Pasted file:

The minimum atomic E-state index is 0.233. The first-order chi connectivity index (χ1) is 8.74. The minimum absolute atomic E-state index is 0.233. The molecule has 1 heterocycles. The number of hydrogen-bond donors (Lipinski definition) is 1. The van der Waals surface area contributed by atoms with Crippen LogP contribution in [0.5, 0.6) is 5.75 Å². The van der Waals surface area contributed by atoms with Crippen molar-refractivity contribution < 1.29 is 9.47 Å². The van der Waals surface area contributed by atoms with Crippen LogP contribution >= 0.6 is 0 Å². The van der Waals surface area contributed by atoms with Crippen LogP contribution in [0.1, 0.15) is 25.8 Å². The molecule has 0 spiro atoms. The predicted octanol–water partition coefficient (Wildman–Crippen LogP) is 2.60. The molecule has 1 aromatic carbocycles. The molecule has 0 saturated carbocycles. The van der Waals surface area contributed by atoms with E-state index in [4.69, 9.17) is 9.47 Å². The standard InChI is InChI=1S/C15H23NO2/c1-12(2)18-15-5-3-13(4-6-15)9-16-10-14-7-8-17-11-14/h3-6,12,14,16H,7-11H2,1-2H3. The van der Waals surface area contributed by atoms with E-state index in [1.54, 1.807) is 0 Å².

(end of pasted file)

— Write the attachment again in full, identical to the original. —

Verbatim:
The minimum atomic E-state index is 0.233. The first-order chi connectivity index (χ1) is 8.74. The minimum absolute atomic E-state index is 0.233. The molecule has 1 heterocycles. The number of hydrogen-bond donors (Lipinski definition) is 1. The van der Waals surface area contributed by atoms with Crippen LogP contribution in [0.5, 0.6) is 5.75 Å². The van der Waals surface area contributed by atoms with Crippen molar-refractivity contribution < 1.29 is 9.47 Å². The van der Waals surface area contributed by atoms with Crippen LogP contribution >= 0.6 is 0 Å². The van der Waals surface area contributed by atoms with Crippen LogP contribution in [0.1, 0.15) is 25.8 Å². The molecule has 0 spiro atoms. The predicted octanol–water partition coefficient (Wildman–Crippen LogP) is 2.60. The molecule has 1 aromatic carbocycles. The molecule has 0 saturated carbocycles. The van der Waals surface area contributed by atoms with E-state index in [4.69, 9.17) is 9.47 Å². The standard InChI is InChI=1S/C15H23NO2/c1-12(2)18-15-5-3-13(4-6-15)9-16-10-14-7-8-17-11-14/h3-6,12,14,16H,7-11H2,1-2H3. The van der Waals surface area contributed by atoms with E-state index in [1.54, 1.807) is 0 Å².